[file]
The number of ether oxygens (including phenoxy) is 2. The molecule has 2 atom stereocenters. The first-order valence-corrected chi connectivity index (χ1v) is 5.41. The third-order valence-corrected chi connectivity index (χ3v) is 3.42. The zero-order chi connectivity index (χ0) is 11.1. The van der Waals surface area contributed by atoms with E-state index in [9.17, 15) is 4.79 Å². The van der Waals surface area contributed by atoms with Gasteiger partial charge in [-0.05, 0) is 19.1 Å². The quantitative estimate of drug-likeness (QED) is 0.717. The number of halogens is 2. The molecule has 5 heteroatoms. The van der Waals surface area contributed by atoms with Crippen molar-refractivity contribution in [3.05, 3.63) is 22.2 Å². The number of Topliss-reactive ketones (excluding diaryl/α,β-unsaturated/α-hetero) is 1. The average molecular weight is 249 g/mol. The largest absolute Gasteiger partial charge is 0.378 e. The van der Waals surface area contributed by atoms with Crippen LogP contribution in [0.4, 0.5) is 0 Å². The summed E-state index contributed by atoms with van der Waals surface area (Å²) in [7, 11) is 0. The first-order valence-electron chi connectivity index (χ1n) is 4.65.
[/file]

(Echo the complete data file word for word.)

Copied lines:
The number of ether oxygens (including phenoxy) is 2. The molecule has 2 atom stereocenters. The first-order valence-corrected chi connectivity index (χ1v) is 5.41. The third-order valence-corrected chi connectivity index (χ3v) is 3.42. The zero-order chi connectivity index (χ0) is 11.1. The van der Waals surface area contributed by atoms with E-state index in [9.17, 15) is 4.79 Å². The van der Waals surface area contributed by atoms with Gasteiger partial charge in [-0.05, 0) is 19.1 Å². The quantitative estimate of drug-likeness (QED) is 0.717. The number of halogens is 2. The molecule has 5 heteroatoms. The van der Waals surface area contributed by atoms with Crippen molar-refractivity contribution in [3.05, 3.63) is 22.2 Å². The number of Topliss-reactive ketones (excluding diaryl/α,β-unsaturated/α-hetero) is 1. The average molecular weight is 249 g/mol. The largest absolute Gasteiger partial charge is 0.378 e. The van der Waals surface area contributed by atoms with Crippen LogP contribution in [0.4, 0.5) is 0 Å². The summed E-state index contributed by atoms with van der Waals surface area (Å²) in [7, 11) is 0. The first-order valence-electron chi connectivity index (χ1n) is 4.65.